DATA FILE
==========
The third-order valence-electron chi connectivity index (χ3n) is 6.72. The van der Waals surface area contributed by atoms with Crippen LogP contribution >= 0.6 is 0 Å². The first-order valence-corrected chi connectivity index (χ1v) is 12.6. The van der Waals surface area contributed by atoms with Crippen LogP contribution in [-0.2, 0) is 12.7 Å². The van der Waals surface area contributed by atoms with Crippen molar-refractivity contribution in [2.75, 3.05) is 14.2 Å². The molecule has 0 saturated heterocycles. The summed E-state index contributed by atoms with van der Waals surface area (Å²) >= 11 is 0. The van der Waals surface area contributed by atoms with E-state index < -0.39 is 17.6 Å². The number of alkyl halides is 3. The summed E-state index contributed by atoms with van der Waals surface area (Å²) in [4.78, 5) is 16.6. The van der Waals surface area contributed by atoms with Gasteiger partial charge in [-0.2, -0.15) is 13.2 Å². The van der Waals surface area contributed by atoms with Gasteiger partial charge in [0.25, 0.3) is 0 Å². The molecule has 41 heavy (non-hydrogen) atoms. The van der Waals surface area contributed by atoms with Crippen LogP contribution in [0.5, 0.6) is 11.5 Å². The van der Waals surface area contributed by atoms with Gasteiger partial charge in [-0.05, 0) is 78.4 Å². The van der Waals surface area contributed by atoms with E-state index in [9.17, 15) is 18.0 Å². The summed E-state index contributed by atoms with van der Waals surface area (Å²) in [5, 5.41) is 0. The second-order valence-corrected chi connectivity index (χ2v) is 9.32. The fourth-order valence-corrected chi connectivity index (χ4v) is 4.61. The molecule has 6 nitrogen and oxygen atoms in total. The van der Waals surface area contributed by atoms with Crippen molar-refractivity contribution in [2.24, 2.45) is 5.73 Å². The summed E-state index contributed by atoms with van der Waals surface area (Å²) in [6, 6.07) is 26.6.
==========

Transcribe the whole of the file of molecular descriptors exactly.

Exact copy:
The third-order valence-electron chi connectivity index (χ3n) is 6.72. The van der Waals surface area contributed by atoms with Crippen LogP contribution >= 0.6 is 0 Å². The first-order valence-corrected chi connectivity index (χ1v) is 12.6. The van der Waals surface area contributed by atoms with Crippen LogP contribution in [-0.2, 0) is 12.7 Å². The van der Waals surface area contributed by atoms with Crippen molar-refractivity contribution in [2.75, 3.05) is 14.2 Å². The molecule has 0 saturated heterocycles. The summed E-state index contributed by atoms with van der Waals surface area (Å²) >= 11 is 0. The van der Waals surface area contributed by atoms with E-state index < -0.39 is 17.6 Å². The number of alkyl halides is 3. The summed E-state index contributed by atoms with van der Waals surface area (Å²) in [4.78, 5) is 16.6. The van der Waals surface area contributed by atoms with Gasteiger partial charge in [-0.2, -0.15) is 13.2 Å². The van der Waals surface area contributed by atoms with Gasteiger partial charge in [0.25, 0.3) is 0 Å². The molecule has 41 heavy (non-hydrogen) atoms. The van der Waals surface area contributed by atoms with Crippen LogP contribution in [0.5, 0.6) is 11.5 Å². The van der Waals surface area contributed by atoms with Gasteiger partial charge in [-0.05, 0) is 78.4 Å². The van der Waals surface area contributed by atoms with E-state index in [9.17, 15) is 18.0 Å². The summed E-state index contributed by atoms with van der Waals surface area (Å²) in [5, 5.41) is 0. The second-order valence-corrected chi connectivity index (χ2v) is 9.32. The fourth-order valence-corrected chi connectivity index (χ4v) is 4.61. The molecule has 6 nitrogen and oxygen atoms in total. The van der Waals surface area contributed by atoms with Crippen molar-refractivity contribution in [2.24, 2.45) is 5.73 Å². The summed E-state index contributed by atoms with van der Waals surface area (Å²) in [6, 6.07) is 26.6.